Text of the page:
Chains + gears + physics

We were finishing the next game mechanic that pop in our minds right after we played around with the main mechanic – gears+physics.

We started working on chains that could transfer movement from one gear to another at distance. Simple colliders connected with hinges fell from cogs after time. We tried to block them with breakable joints connecting with gears but that just did not feel right and looked clunky. So we tried to block their falling with additional colliders in front and back:

The result was acceptable so we asked our 3d artist to make us 3d models of the chain parts to test it as soon as possible:

Maybe you can’t see above but first, we decided to connect two neighbor chain parts into one so they are not bending everywhere. We initially thought this would be needed because of performance reasons.

One piece of advice at this point: make optimizations at the end! After subdividing all chain parts into separate parts it started to look much better without any significant impact on performance.

The next issue we tried to fix was that the chain did not fit perfectly into the cogs visually but rather move around them. it was because the colliders were just big clunky tapelike mess driven by torque. We tried to move colliders of chain parts more to the outside – it looked better but still visually cogs were going through chain parts.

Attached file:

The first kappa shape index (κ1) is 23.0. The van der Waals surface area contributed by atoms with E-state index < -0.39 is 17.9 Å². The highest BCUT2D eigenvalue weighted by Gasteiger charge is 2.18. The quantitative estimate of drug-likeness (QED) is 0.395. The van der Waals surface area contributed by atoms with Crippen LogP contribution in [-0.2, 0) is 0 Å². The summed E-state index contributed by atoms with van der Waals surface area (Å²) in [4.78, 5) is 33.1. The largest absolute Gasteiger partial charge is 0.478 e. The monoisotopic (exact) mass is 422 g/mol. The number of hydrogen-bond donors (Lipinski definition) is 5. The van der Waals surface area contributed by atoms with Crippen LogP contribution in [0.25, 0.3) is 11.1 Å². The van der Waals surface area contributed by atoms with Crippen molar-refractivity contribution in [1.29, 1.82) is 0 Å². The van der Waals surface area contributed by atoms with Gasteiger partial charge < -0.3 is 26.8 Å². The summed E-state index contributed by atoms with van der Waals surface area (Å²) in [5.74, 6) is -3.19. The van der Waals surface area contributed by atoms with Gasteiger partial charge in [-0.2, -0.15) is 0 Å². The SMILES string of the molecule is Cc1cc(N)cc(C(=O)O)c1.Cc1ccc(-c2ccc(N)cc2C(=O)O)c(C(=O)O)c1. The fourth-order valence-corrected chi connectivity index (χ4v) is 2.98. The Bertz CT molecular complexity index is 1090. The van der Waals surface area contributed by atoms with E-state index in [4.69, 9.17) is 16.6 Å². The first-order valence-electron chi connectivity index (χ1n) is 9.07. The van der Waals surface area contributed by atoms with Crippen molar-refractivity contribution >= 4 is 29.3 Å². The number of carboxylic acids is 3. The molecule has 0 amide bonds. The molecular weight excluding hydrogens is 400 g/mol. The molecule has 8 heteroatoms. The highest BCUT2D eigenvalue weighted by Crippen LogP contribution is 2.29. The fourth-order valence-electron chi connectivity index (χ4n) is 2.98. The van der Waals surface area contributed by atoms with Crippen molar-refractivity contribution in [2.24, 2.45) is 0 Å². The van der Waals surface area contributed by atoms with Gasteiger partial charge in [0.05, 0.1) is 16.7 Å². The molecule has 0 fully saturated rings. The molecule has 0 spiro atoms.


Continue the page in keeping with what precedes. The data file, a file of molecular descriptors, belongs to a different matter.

Then came the eureka moment One of the guys suggested we test what will happen when we don’t use those big clunky box colliders but smaller capsules that fit perfectly with chain parts. The result was great:

Chains fit perfectly with cogs visually and physically. As you can see above – the process of the attaching chain is just very straight forward and satisfactory for the player. Besides that physics simply work:

And what is most important the initial goal of transferring rotation from one gear to another was met:

Conclusion: first make working, perfect model then optimize.